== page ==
If this basic groundwork does not deliver acceptable performance, we would often rather add more hardware than spend a lot of time on intricate performance tuning. The reason is simple: if we need to change or retire a query or the whole system, the hardware stays with us and keeps being useful on other projects. On the other hand, all the time spent squeezing more performance out of a query is lost the next time we change our system.

Our team, and our users, place a high value on predictable performance. From our users’ perspective, a certain response time may be essential, and we may be willing to invest in hardware to ensure it. Suppose, for example, that we are required to ensure a response time of 0.5 seconds or less. One query consistently returns in 0.3 – 0.4 seconds, so it meets the requirements. Another query usually returns in 0.01 seconds, but intermittently takes more than 2 seconds, due to a different choice of execution plan. Even though on average the second query runs faster, and uses fewer resources we would rather use the first query, and add more hardware if needed.

Needless to say, complex SQL queries are less likely to deliver predictable performance. As such, they are less likely to stay around. As the time goes by, we replace complex queries with simpler ones, and we do not develop many new complex SQL queries at all.

Preference for Simple Tools and Techniques

Throughput this article, a recurring theme has been the need for simple, independent systems each of which performs a single function very well and is adaptable to change. In my experience, in order to achieve this it is important not to constrain a development team by imposition of ‘universal’ coding standards, approaches or tools.

In our organization, different teams take different approaches to database programming. For example, some teams do their own database design and SQL programming whereas others prefer to get help from the DBA. However, all teams benefit from being free to choose the tools and approaches that work best for them. In the true spirit of the agile approach, these tools will often be very simple and minimalistic. Just as the systems we build must be adaptable to change, so must the tools we use. As described earlier, over a few iterations our SQL unit testing tool has evolved towards simplicity and we could change to a different approach, if required, quite easily.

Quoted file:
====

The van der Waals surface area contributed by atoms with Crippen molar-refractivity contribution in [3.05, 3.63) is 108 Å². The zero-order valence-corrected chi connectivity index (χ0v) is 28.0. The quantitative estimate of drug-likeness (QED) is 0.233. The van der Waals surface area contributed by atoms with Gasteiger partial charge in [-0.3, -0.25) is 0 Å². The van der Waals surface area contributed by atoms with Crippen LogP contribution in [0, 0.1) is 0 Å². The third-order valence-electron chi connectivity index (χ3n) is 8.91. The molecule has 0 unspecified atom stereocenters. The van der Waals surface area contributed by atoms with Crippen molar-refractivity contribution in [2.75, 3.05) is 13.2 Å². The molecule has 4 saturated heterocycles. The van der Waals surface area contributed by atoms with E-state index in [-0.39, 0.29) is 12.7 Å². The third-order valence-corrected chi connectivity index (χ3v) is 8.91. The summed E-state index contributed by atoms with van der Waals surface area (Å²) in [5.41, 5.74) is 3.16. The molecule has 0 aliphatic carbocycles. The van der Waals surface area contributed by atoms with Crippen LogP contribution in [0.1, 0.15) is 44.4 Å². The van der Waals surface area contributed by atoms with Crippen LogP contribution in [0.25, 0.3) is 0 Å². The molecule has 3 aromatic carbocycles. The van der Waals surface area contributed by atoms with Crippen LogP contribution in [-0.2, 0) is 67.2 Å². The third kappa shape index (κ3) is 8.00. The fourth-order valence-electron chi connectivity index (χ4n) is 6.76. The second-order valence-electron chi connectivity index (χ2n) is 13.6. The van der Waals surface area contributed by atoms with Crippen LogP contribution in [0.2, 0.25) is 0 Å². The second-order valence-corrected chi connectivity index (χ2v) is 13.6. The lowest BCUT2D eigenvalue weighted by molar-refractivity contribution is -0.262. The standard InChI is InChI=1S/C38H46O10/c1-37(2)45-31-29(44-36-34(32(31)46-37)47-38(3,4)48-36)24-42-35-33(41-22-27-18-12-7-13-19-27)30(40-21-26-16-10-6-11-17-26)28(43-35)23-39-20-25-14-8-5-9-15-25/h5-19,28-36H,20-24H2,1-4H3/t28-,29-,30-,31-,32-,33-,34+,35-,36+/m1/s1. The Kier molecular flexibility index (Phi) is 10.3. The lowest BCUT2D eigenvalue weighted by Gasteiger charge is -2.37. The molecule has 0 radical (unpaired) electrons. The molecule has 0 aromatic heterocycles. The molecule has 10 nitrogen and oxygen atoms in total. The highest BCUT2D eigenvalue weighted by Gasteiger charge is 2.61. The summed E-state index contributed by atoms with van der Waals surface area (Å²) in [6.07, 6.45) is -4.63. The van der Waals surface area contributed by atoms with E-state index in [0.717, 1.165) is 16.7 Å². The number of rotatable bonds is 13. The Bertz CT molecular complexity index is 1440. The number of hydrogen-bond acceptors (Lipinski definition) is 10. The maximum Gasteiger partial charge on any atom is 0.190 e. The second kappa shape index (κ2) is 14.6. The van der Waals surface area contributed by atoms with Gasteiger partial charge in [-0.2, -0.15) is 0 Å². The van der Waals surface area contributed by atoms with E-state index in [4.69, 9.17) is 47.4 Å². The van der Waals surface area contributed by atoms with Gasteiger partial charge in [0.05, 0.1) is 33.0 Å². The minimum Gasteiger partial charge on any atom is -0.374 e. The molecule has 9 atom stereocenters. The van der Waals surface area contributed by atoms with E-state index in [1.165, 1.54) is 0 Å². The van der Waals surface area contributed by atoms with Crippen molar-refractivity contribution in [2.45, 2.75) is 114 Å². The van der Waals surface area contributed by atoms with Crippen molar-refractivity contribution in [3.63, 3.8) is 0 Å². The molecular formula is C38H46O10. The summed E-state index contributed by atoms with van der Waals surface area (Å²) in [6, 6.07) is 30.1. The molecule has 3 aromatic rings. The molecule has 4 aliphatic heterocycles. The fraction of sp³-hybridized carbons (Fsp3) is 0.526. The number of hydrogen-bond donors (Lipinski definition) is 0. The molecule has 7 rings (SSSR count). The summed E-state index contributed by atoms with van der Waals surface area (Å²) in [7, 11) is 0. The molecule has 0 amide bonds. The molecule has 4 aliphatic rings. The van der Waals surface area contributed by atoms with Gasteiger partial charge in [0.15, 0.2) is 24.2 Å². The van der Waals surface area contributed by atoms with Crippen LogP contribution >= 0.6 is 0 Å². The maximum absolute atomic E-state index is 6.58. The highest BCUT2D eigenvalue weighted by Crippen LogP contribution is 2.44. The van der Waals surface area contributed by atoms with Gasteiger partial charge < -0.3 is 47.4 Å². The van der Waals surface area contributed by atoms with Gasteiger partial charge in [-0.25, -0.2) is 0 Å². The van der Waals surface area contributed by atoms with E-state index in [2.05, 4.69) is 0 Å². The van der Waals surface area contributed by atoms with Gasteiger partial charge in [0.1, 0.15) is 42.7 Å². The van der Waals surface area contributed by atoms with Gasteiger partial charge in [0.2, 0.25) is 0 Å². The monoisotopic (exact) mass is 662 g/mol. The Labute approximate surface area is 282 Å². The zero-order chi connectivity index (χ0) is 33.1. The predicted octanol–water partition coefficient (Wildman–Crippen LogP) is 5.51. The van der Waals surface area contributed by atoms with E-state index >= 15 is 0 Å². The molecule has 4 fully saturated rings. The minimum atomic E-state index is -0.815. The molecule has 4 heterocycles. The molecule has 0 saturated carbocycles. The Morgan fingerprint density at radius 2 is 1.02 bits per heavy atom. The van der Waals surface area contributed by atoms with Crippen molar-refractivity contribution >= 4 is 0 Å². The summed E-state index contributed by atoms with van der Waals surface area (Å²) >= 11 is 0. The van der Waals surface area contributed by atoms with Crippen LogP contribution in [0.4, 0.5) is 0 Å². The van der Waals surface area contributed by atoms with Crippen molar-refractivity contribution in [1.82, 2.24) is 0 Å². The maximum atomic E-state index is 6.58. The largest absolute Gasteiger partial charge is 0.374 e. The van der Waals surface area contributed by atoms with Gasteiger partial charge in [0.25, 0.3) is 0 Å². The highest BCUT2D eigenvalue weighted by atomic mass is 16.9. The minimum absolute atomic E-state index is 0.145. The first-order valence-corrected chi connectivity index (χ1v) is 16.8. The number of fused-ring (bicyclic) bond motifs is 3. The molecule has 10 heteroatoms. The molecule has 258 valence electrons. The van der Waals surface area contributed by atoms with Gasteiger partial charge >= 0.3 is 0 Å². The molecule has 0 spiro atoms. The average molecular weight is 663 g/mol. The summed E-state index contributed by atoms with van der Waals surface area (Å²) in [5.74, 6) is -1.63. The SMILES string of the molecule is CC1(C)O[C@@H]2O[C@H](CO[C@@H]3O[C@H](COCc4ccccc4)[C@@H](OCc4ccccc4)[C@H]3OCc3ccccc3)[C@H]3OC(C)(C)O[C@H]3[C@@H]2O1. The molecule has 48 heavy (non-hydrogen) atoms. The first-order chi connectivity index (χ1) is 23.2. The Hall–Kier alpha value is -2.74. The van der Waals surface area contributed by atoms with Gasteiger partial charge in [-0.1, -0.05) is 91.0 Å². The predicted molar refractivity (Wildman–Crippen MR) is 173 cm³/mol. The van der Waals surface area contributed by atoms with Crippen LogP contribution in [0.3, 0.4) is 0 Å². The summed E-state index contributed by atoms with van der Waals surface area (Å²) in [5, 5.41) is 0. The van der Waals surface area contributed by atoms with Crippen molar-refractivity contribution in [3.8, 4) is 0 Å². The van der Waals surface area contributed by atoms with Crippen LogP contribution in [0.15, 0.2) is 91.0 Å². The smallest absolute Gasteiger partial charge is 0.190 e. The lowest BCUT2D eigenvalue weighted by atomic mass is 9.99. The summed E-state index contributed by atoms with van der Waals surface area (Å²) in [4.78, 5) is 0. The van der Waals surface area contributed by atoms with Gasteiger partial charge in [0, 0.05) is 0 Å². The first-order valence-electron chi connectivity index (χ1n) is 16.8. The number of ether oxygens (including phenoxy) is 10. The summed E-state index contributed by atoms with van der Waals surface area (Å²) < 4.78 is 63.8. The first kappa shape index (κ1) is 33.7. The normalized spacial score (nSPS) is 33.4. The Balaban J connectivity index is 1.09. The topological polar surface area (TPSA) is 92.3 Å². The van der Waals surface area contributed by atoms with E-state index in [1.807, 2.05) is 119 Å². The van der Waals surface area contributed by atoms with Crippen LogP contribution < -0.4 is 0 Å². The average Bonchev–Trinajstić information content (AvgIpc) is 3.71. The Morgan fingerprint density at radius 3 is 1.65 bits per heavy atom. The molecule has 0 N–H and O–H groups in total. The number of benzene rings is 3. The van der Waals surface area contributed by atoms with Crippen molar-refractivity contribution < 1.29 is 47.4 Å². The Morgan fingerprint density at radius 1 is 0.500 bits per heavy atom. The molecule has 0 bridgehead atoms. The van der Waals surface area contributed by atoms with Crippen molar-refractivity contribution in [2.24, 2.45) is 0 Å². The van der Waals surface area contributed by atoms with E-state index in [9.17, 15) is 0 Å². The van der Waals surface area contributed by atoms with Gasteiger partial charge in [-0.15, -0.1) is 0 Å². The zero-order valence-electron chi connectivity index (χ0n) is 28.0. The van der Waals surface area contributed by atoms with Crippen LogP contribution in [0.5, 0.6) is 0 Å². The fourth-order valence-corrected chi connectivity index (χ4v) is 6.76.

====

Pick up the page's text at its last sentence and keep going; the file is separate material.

As another example, we evaluated SSIS for data loading and while it has many powerful capabilities, we only needed a small fraction of them and found it a complex tool to use.

SSIS’ 15 faults

This article by Ayende Rahien (http://ayende.com/blog/2637/ssis-15-faults) provides several great examples of how the sophisticated features of SSIS may get in our way instead of making us more productive

For better productivity and agility, we decided to develop our own data loading library. We load data using just a few simple classes, written in C#, so that we completely understand how data gets loaded, and we can debug any problems easily, and change anything quickly. Many may scorn the idea of writing our own data loading tool as “reinventing the wheel”, but it works out for us, in this case, since the library is simple to use, does exactly what we want and nothing else.

Accelerating Agile: Hyper-performing without the Hype

Dan North is an ex-colleague of mine and I recommend his presentation describing how high-speed agile teams use simple tools to succeed.

Conclusion

In this article, I’ve attempted to summarize the core principles than underpin agile development, and then describe their direct impact on how we develop databases in an agile fashion. Many aspects of agile development may seem strange and counter-intuitive to a developer unfamiliar with working practices in an agile team, but hopefully with an understanding of how the pieces of the puzzle fit together, it all eventually begins to make sense.

Certainly, the principles, techniques and tools that I’ve described have been a direct benefit to our in-house development team, allowing us to produce, consistently and quickly, high quality software that meets the exact needs of our business and of our users.

Hopefully, this article will at least have made you curious to learn more about the agile methodology, and how to apply it to database development. Good luck with your learning!